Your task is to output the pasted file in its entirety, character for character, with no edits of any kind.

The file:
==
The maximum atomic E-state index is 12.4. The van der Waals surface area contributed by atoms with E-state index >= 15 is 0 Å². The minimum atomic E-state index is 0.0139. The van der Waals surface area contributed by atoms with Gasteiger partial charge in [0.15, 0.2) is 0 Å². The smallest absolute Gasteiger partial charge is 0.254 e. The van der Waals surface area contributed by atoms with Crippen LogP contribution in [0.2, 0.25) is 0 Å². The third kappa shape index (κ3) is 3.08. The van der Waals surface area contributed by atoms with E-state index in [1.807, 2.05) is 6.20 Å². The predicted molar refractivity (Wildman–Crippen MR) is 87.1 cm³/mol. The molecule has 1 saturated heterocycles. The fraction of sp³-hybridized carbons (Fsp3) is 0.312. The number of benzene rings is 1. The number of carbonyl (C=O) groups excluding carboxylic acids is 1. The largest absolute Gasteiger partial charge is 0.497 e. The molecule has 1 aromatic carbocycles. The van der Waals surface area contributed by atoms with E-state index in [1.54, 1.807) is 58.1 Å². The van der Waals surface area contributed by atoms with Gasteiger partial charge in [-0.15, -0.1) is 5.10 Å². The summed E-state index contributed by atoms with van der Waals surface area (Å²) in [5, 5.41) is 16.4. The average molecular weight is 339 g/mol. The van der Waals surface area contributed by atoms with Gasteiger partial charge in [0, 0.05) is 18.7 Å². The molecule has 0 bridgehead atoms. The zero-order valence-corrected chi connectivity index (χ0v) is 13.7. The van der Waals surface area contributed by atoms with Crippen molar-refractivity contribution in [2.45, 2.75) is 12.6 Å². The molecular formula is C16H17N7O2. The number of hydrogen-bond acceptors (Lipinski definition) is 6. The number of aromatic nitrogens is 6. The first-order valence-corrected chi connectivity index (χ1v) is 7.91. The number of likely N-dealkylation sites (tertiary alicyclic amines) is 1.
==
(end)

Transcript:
The maximum atomic E-state index is 12.4. The van der Waals surface area contributed by atoms with E-state index >= 15 is 0 Å². The minimum atomic E-state index is 0.0139. The van der Waals surface area contributed by atoms with Gasteiger partial charge in [0.15, 0.2) is 0 Å². The smallest absolute Gasteiger partial charge is 0.254 e. The van der Waals surface area contributed by atoms with Crippen LogP contribution in [0.2, 0.25) is 0 Å². The third kappa shape index (κ3) is 3.08. The van der Waals surface area contributed by atoms with E-state index in [1.807, 2.05) is 6.20 Å². The predicted molar refractivity (Wildman–Crippen MR) is 87.1 cm³/mol. The molecule has 1 saturated heterocycles. The fraction of sp³-hybridized carbons (Fsp3) is 0.312. The number of benzene rings is 1. The number of carbonyl (C=O) groups excluding carboxylic acids is 1. The largest absolute Gasteiger partial charge is 0.497 e. The molecule has 1 aromatic carbocycles. The van der Waals surface area contributed by atoms with E-state index in [1.54, 1.807) is 58.1 Å². The van der Waals surface area contributed by atoms with Gasteiger partial charge in [-0.15, -0.1) is 5.10 Å². The summed E-state index contributed by atoms with van der Waals surface area (Å²) in [5, 5.41) is 16.4. The average molecular weight is 339 g/mol. The van der Waals surface area contributed by atoms with Gasteiger partial charge in [0, 0.05) is 18.7 Å². The molecule has 0 bridgehead atoms. The zero-order valence-corrected chi connectivity index (χ0v) is 13.7. The van der Waals surface area contributed by atoms with Crippen molar-refractivity contribution in [2.45, 2.75) is 12.6 Å². The molecular formula is C16H17N7O2. The number of hydrogen-bond acceptors (Lipinski definition) is 6. The number of aromatic nitrogens is 6. The first-order valence-corrected chi connectivity index (χ1v) is 7.91. The number of likely N-dealkylation sites (tertiary alicyclic amines) is 1.